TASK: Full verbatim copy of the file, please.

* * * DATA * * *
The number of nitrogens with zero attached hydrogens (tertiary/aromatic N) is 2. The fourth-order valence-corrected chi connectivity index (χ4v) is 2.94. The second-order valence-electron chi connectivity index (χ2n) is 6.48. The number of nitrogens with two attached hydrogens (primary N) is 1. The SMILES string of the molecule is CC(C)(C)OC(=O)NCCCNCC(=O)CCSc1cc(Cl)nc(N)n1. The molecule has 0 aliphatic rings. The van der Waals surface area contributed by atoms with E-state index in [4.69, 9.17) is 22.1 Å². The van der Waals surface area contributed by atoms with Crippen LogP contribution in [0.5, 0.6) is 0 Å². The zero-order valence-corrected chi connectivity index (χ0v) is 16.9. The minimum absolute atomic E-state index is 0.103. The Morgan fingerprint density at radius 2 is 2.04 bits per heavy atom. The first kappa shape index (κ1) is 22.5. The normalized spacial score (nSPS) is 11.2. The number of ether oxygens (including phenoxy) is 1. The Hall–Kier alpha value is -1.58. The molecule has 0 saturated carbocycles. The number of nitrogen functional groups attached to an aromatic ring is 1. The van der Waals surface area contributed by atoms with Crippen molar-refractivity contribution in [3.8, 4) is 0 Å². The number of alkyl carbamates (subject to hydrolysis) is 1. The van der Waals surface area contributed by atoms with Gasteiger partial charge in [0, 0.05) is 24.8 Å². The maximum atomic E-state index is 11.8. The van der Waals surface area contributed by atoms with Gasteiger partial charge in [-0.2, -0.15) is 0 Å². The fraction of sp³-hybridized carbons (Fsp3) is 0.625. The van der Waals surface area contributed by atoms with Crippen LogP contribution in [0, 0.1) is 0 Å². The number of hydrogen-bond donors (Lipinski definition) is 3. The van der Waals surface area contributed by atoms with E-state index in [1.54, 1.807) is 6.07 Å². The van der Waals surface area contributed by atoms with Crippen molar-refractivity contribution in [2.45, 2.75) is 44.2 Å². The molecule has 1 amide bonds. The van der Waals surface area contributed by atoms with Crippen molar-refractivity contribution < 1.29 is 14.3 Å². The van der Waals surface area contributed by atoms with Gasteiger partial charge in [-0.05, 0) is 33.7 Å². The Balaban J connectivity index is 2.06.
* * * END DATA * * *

The number of nitrogens with zero attached hydrogens (tertiary/aromatic N) is 2. The fourth-order valence-corrected chi connectivity index (χ4v) is 2.94. The second-order valence-electron chi connectivity index (χ2n) is 6.48. The number of nitrogens with two attached hydrogens (primary N) is 1. The SMILES string of the molecule is CC(C)(C)OC(=O)NCCCNCC(=O)CCSc1cc(Cl)nc(N)n1. The molecule has 0 aliphatic rings. The van der Waals surface area contributed by atoms with E-state index in [4.69, 9.17) is 22.1 Å². The van der Waals surface area contributed by atoms with Crippen LogP contribution in [0.5, 0.6) is 0 Å². The zero-order valence-corrected chi connectivity index (χ0v) is 16.9. The minimum absolute atomic E-state index is 0.103. The Morgan fingerprint density at radius 2 is 2.04 bits per heavy atom. The first kappa shape index (κ1) is 22.5. The normalized spacial score (nSPS) is 11.2. The number of ether oxygens (including phenoxy) is 1. The Hall–Kier alpha value is -1.58. The molecule has 0 saturated carbocycles. The number of nitrogen functional groups attached to an aromatic ring is 1. The van der Waals surface area contributed by atoms with Crippen molar-refractivity contribution in [3.8, 4) is 0 Å². The number of alkyl carbamates (subject to hydrolysis) is 1. The van der Waals surface area contributed by atoms with Gasteiger partial charge in [0, 0.05) is 24.8 Å². The maximum atomic E-state index is 11.8. The van der Waals surface area contributed by atoms with Gasteiger partial charge in [-0.2, -0.15) is 0 Å². The fraction of sp³-hybridized carbons (Fsp3) is 0.625. The van der Waals surface area contributed by atoms with Crippen LogP contribution in [0, 0.1) is 0 Å². The number of hydrogen-bond donors (Lipinski definition) is 3. The van der Waals surface area contributed by atoms with E-state index in [1.54, 1.807) is 6.07 Å². The van der Waals surface area contributed by atoms with Crippen molar-refractivity contribution in [2.45, 2.75) is 44.2 Å². The molecule has 1 amide bonds. The van der Waals surface area contributed by atoms with Crippen molar-refractivity contribution < 1.29 is 14.3 Å². The van der Waals surface area contributed by atoms with Gasteiger partial charge in [-0.05, 0) is 33.7 Å². The Balaban J connectivity index is 2.06.